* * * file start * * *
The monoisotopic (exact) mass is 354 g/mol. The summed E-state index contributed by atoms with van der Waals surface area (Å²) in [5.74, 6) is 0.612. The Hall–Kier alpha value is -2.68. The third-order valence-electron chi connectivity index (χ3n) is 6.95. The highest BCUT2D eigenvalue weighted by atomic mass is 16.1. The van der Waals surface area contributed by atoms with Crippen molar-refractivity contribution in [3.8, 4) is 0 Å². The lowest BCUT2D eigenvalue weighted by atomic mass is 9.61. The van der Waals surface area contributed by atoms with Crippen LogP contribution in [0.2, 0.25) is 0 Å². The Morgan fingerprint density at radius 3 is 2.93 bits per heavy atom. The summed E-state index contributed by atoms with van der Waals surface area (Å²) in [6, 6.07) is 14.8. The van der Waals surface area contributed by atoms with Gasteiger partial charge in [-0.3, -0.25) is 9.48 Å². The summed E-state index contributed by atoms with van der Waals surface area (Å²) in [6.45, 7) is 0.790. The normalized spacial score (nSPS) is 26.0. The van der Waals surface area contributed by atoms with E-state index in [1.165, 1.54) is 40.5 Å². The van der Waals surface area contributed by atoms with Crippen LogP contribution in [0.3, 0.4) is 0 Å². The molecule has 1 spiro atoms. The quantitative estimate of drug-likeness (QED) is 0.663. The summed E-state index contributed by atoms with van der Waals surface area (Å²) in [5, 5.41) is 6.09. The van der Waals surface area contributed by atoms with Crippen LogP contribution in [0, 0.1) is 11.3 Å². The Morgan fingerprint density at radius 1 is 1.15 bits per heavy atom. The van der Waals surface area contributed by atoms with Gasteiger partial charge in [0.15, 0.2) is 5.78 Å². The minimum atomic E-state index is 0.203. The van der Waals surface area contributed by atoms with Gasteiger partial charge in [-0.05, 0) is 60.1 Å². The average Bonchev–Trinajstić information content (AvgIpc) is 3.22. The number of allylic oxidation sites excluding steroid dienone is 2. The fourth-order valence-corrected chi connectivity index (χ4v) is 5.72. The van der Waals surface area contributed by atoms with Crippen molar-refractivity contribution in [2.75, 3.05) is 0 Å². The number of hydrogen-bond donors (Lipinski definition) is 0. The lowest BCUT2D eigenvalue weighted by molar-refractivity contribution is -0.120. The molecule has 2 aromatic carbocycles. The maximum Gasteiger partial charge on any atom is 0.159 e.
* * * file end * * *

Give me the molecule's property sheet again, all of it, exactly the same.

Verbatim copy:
The monoisotopic (exact) mass is 354 g/mol. The summed E-state index contributed by atoms with van der Waals surface area (Å²) in [5.74, 6) is 0.612. The Hall–Kier alpha value is -2.68. The third-order valence-electron chi connectivity index (χ3n) is 6.95. The highest BCUT2D eigenvalue weighted by atomic mass is 16.1. The van der Waals surface area contributed by atoms with Crippen molar-refractivity contribution in [3.8, 4) is 0 Å². The lowest BCUT2D eigenvalue weighted by atomic mass is 9.61. The van der Waals surface area contributed by atoms with Crippen LogP contribution in [0.2, 0.25) is 0 Å². The Morgan fingerprint density at radius 3 is 2.93 bits per heavy atom. The summed E-state index contributed by atoms with van der Waals surface area (Å²) in [6, 6.07) is 14.8. The van der Waals surface area contributed by atoms with Gasteiger partial charge in [-0.3, -0.25) is 9.48 Å². The summed E-state index contributed by atoms with van der Waals surface area (Å²) in [6.45, 7) is 0.790. The normalized spacial score (nSPS) is 26.0. The van der Waals surface area contributed by atoms with E-state index in [1.165, 1.54) is 40.5 Å². The van der Waals surface area contributed by atoms with Crippen LogP contribution in [0.3, 0.4) is 0 Å². The molecule has 1 spiro atoms. The quantitative estimate of drug-likeness (QED) is 0.663. The summed E-state index contributed by atoms with van der Waals surface area (Å²) in [5, 5.41) is 6.09. The van der Waals surface area contributed by atoms with Crippen LogP contribution in [0, 0.1) is 11.3 Å². The Morgan fingerprint density at radius 1 is 1.15 bits per heavy atom. The van der Waals surface area contributed by atoms with Gasteiger partial charge in [0.15, 0.2) is 5.78 Å². The minimum atomic E-state index is 0.203. The van der Waals surface area contributed by atoms with Gasteiger partial charge in [-0.05, 0) is 60.1 Å². The average Bonchev–Trinajstić information content (AvgIpc) is 3.22. The number of allylic oxidation sites excluding steroid dienone is 2. The fourth-order valence-corrected chi connectivity index (χ4v) is 5.72. The van der Waals surface area contributed by atoms with Crippen molar-refractivity contribution in [2.75, 3.05) is 0 Å². The number of hydrogen-bond donors (Lipinski definition) is 0. The lowest BCUT2D eigenvalue weighted by molar-refractivity contribution is -0.120. The molecule has 2 aromatic carbocycles. The maximum Gasteiger partial charge on any atom is 0.159 e.